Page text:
Mr Pension Scandal Wants Your Vote
John Weishan, who supported infamous pension plan that gouged taxpayers, is running for Register of Deeds.
John Weishan is a survivor. He has served as Milwaukee County Supervisor since 2000, having won reelection six times since then, most recently in the April 2020 election.
Weishan is the last remaining county board member who voted for the entire infamous pension package of 2000-2001, which has been a disaster for county taxpayers. By the end of 2016 its total cost had hit $296 million but the huge lump sum payments to retiring employees have continued, costing $19.9 million in 2017 and $20.7 million in 2018 and probably another $20 million or so in 2019, which hasn’t been computed yet. The total cost is likely to surpass $400 million before every eligible employee has retired.
And that’s just the cost of the infamous “back drop”; the plan also provided sweeteners in monthly pension payments that have worsened the financial hit. By the end of 2016, nine employees had gotten backdrop payments of more than $1 million, seven more than $900,000, seven payments of $700,000 to $850,000, 20 payments of $600,000-$699,999 and 69 got $400,000 to $599,999, as Urban Milwaukee reported. In addition they all got a generous monthly pension.
The toll from these obscene payouts, when combined with declining state shared revenue, has made Milwaukee County the disaster area of Wisconsin government, with a badly underfunded transit system, deteriorating parks and a massive long-term deficit. The situation is so bad the county may be forced to sell off parks, the non-partisan Wisconsin Policy Forum has warned.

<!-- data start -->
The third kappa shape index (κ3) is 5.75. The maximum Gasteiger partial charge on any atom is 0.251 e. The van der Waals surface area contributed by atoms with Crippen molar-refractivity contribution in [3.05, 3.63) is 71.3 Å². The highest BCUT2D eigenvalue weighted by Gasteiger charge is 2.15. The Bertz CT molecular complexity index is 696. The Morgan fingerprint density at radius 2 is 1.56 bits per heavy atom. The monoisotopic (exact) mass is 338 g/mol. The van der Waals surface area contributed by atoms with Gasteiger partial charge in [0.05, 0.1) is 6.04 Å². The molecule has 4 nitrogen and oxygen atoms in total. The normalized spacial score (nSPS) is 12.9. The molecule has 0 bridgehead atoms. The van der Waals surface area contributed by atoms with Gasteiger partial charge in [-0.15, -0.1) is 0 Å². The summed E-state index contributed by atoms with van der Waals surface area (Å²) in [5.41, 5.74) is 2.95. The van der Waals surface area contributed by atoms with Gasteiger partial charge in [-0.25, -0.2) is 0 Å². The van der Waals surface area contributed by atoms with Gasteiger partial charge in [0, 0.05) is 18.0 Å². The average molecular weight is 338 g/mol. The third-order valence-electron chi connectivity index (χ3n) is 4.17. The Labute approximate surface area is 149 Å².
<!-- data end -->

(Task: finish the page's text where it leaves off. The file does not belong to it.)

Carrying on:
Taxpayers were so enraged by the pension plan that they forced then-County Executive F. Thomas Ament to resign and recalled seven county supervisors from office, the biggest such revolt by voters in Milwaukee history. So you might think Weishan would lay low and count his blessings he wasn’t removed.
But no, he is hoping you’ve forgotten all about his disgrace, and will support his effort to get a big fat raise, from less than $25,000 as county supervisor to $90,870 as Milwaukee County Register of Deeds.
Weishan accepts no blame for supporting the pension plan and blames it on others, particularly Mercer Consulting, which advised county officials on the pension. The county sued Mercer Consulting and won a $45 million out-of-court settlement, or about one-ninth of what the pension plan will cost taxpayers.
When the settlement was announced Weishan declared that “the untold story is that of the elected officials who were ridiculed in the local media. It is unfortunate that they and their families suffered through the recall process that ensued.” Board members, he added, made decisions based on incorrect information from Mercer. “Supervisors are everyday citizens … [who] don’t necessarily have actuarial experience.”
But you didn’t need to be an actuary to figure out how smelly the deal was. I speak as the reporter who broke the pension scandal and can’t claim to have sophisticated accounting skills. But it wasn’t hard to see how negligent Weishan and other officials were.
For decades, courthouse insiders had seen county government as “a cookie jar for employees,” as former Supervisor Roger Quindel once put it. “This attitude permeates the place. Every time you turn around, they’re trying to get more.”
The county already had the state’s most generous pension. At the time, city retirees could collect up to 70 percent of their final average salary; state retirees maxed out at 65 percent. County retirees, though, could collect 80 percent.